• Damn You, Muscle Memory: The game uses a direction-based attack system where one button attacks to the left and the other to the right, which Technos previously employed with Renegade. Players more accustomed to the original game might take some time getting used to this, especially since one button does the standard punch combo and the other does a back kick (depending on the direction the player character is facing).
  • Degraded Boss: The head-swapped enemies from the first game appear as standard grunts instead of end bosses.
  • Dual Boss: The twin Burnovs at the end of Mission 3 and the twin versions of all prior bosses in Mission 4 both qualify.
  • Giant Space Flea from Nowhere: After defeating Machine Gun Willy, creepy music starts playing, and the player's purple Evil Twin rises out of his shadow and attacks him. The game has no supernatural elements prior to this (except for Burnov, who "teleports" after being defeated), nor does the end reference it in any way.
  • Glowing Eyes of Doom: Abore, the Mission 2 boss.
  • Just for the Heli of It: In a reference to the first game's opening, the Lee brothers come out of a garage with a helicopter inside it.
  • Kamehame Hadoken: The evil clones throw these at sufficient distance.
  • Mirror Boss: The Lee brothers must fight their own shadows at the end of Mission 4.
  • Mission Pack Sequel: The arcade version is an improved version of the first game, but with a different attack system, new graphics and moves for most of the returning enemies, and new bosses for each stage. Technos also fine-tuned the difficulty to prevent players from completing it with just the elbow strike.
  • Nostalgia Level: The entirety of the game qualifies, especially the Mission 2, which is the least changed stage compared to the rest (it has no new traps or structural change beyond the different background).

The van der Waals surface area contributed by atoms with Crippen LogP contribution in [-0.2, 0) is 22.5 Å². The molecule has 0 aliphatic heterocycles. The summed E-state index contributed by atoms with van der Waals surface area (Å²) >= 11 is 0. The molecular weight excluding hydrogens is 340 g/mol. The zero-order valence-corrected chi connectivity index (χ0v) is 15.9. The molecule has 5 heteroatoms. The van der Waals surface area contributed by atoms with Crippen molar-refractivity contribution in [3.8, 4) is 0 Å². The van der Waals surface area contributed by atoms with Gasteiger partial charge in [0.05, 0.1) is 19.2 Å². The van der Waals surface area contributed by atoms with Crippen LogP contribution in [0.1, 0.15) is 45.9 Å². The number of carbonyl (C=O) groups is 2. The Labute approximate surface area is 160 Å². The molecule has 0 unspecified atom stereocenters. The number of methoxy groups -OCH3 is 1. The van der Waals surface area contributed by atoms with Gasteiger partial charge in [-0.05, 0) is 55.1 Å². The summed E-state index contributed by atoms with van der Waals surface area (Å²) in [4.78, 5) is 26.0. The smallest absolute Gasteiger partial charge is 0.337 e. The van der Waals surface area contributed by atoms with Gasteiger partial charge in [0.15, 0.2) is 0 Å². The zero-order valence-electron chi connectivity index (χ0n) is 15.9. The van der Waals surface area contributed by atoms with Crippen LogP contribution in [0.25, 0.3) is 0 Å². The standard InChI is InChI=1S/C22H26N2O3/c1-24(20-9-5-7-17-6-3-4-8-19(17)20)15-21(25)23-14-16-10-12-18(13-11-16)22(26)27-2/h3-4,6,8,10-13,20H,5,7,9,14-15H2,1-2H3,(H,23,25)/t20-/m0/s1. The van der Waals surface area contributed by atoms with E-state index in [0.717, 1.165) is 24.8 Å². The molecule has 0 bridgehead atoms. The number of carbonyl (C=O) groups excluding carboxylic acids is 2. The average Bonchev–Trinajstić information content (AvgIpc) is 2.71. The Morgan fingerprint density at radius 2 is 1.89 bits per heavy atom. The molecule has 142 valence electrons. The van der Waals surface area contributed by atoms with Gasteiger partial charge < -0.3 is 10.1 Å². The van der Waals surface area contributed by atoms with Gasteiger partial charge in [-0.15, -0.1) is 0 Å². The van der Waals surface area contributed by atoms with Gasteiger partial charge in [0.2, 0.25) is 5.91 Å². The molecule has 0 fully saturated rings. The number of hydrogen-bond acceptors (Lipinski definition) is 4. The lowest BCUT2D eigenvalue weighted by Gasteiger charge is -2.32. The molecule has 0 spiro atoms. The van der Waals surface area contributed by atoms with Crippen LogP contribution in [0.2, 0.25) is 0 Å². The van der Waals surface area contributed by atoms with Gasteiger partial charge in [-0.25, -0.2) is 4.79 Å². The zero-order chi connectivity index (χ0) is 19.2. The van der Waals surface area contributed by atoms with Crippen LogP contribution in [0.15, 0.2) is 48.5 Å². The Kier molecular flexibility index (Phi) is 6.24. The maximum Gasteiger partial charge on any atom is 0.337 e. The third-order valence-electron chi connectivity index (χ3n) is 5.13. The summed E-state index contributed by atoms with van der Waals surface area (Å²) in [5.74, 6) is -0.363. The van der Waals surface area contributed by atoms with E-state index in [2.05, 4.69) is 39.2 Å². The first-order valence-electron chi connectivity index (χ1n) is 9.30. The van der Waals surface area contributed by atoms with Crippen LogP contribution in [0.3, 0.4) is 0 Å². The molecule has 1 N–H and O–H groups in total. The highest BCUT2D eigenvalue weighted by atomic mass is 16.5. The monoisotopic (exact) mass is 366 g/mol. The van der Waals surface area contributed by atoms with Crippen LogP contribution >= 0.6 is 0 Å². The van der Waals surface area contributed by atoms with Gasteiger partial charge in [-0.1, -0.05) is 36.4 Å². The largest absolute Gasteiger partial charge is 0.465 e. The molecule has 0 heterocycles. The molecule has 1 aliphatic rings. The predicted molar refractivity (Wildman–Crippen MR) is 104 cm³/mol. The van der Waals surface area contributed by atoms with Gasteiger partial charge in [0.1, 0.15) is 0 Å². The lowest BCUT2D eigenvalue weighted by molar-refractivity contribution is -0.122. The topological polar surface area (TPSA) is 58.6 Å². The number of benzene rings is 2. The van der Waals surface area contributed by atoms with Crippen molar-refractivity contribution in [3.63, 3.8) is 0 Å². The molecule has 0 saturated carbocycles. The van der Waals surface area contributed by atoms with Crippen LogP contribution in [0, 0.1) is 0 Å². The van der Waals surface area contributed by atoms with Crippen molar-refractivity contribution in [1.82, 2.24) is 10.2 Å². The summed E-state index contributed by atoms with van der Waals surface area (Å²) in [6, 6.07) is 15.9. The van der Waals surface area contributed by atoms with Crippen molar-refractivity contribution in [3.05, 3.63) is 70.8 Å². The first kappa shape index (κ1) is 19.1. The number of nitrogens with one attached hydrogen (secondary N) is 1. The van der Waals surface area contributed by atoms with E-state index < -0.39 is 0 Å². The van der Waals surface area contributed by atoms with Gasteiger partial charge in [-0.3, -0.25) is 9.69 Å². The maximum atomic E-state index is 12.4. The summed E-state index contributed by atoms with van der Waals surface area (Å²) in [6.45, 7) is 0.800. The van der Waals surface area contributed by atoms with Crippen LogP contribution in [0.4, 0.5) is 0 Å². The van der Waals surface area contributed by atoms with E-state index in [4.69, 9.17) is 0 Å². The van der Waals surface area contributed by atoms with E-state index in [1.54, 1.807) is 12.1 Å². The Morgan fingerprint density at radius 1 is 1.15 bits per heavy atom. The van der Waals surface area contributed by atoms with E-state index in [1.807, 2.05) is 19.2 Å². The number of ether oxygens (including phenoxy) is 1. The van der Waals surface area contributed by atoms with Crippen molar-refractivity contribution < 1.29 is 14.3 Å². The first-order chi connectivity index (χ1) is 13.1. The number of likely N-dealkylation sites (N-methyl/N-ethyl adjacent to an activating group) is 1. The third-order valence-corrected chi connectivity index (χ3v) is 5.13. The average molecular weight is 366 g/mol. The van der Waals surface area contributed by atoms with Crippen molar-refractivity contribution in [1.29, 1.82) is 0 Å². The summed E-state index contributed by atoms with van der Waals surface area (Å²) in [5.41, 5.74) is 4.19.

• Production Throwback: The very beginning of the game features the helicopter from Thunder Storm (aka Cobra Command, Kishimoto's other FMV game he did with Data East).
  • Revenge: As the title suggests, this is the driving force behind the game's plot.
  • Sequel Difficulty Spike: The bosses are stronger than the ones in the first game, only partial health recovery is given between stages (as opposed to the full-health recovery in the first game), and extra lives are completely eliminated (you're stuck with what you start with). The default settings have the timer on the second-fastest speed with the second-hardest difficulty and only two lives, which makes Mission 3 hard to complete on time (and Mission 4 almost impossible). All of the transition sequences between stages are now done by elevators, making it impossible to carry weapons between stages.
  • Shovel Strike: Shovels replaces baseball bats from the original.
  • Stuffed In The Fridge: The arcade game begins exactly the same way as the first game...only instead of being abducted, Marian is shot to death by Machine Gun Willy.
  • Temple of Doom: Mission 4
  • Wanted Poster: The wanted posters for Machine Gun Willy and the mohawked version of Abobo from the first game can be seen next to the elevator at the start of Mission 2.

    The NES and PC Engine versions 
  • Back from the Dead: This happens to Marian in this version.
  • Barrier-Busting Blow: The Lee brothers do this in the intro of the PC-Engine version.
  • Boss-Only Level: Mission 9 is little more than the fight against the Mysterious Warrior.
  • Color-Coded Multiplayer: Billy and Jimmy return to their standard blue and red outfits.
  • Composite Character: Abore has the same moves as his namesake in the arcade version, but more closely resembles the arcade-exclusive enemy character O'Hara.